3 to 3.5 inches
General location: Deserts of California, Arizona, Nevada, Utah and Texas
Scientific name: Calothorax lucifer
3.5 to 4 inches
General location: Local to southeastern Arizona, southwestern New Mexico, and southwestern Texas
Scientific name: Eugenes fulgens
4.25 to 5.25 inches
General location: Local to mountains of southeastern Arizona, southwestern New Mexico, and western Texas
Scientific name: Archilochus colubris
3.125 to 3.75 inches
General location: Widespread and common across the eastern United States and Canada
Scientific name: Selasphorus rufus
3.25 to 3.75 inches
General location: Widespread across the west into Alaska and Canada. Some overwinter in southeastern states. Scientists are learning that Rufous Hummingbirds can be seen across the U.S.
When are they here?
Most hummingbirds arrive in the United States in late winter or early spring. They come to breed and nest. They spend the spring and summer here, then return south to Mexico and Central America.
Depending where you live, hummingbirds may come through briefly on migration, or they may stay for months. Allen’s Hummingbirds and some Anna’s Hummingbirds stay year round. A few individuals of other hummingbird species stay over winter, too.
More Facts about Hummingbirds in the U.S.
- The smallest bird that nests in the U.S. is the Calliope Hummingbird. It weighs about as much as a U.S. penny.
- Hummingbirds can fly backward – and they do, often. They back away from flowers and feeders.
- Hummingbirds are “pollinators”. When they visit flowers to feed, they sometimes get pollen on their bill, head, or chest. When they visit the next flower, the pollen is transferred onto the new flower. This allows the plant to form seeds.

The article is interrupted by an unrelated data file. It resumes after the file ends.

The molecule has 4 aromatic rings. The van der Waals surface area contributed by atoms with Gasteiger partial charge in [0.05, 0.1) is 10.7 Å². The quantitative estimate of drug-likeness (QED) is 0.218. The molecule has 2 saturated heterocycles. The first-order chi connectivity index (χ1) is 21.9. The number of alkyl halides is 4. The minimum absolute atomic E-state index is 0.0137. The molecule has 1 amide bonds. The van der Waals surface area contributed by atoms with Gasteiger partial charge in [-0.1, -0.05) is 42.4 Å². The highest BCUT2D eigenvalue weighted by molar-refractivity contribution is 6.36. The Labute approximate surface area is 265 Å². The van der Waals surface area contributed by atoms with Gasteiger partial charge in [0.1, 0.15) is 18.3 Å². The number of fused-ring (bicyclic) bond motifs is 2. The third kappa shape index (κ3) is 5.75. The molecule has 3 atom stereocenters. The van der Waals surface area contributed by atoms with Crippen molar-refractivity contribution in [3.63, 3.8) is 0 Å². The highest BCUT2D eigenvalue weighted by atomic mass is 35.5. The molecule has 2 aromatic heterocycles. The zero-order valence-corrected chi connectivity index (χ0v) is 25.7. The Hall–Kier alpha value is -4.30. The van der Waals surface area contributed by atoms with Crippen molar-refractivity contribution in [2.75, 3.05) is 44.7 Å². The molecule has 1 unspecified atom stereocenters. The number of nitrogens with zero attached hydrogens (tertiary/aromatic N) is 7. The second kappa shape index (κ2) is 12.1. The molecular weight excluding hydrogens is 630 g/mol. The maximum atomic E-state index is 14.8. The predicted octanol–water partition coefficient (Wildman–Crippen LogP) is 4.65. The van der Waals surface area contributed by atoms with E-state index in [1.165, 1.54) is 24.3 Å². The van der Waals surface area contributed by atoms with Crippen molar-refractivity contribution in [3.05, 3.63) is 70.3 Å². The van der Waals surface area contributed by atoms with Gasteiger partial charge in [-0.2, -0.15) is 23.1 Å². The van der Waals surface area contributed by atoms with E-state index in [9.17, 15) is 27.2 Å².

- Hummingbirds eat 1.5 to 5 times their own weight in food each day. They need time to digest. They are not always flying; they spend part of each day perching.
- Hummingbirds open their bill wide to catch flying insects.
- Hummingbirds need to stay warm to survive. When they are low on fuel, they can go into “torpor” to conserve energy. Torpor is a temporary hibernation-like state where breathing and heart rate slow drastically. If a hummingbird goes into torpor overnight, it will look for food immediately when it rouses in the morning.
- Hummingbirds chatter and make high-pitched sounds to “vocalize”. They use calls to communicate and to warn each other away.
- Female hummingbirds build the nest and raise the chicks on their own.
- Hummingbirds have predators. They can be caught by certain larger birds, such as Kestrels, by cats, or by other predators.
- Hummingbirds can live a surprising long time. Here are records that show some individual birds live more than 11 years. However, scientists think that many hummingbirds do not survive their first year.
- Migrating hummingbirds fly hundreds, or thousands, of miles each year.
- Hummingbirds have been studied by scientists to learn how they hover, how their tongues work, and how they survive in general.
Learn about attracting hummingbirds and about hummingbird feeders.
Discover Hover: Hummingbirds in the United States, an interactive ebook.
Learn about Hummingbird Pictures and us.
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Birds of North America Online, The Cornell Lab of Ornithology
The Hummingbirds of North America, Paul Johnsgard
Hover: Hummingbirds in the United States, Maria Mahar and Thomas Strich
North American Hummingbirds: An Identification Guide, George West
A Field Guide to the Hummingbirds of North America, Sheri L. Williamson
*Personal communication, Dr. Donald R. Powers, Professor at George Fox University, researcher, and author
Many other hummingbird reference materials
Personal field experience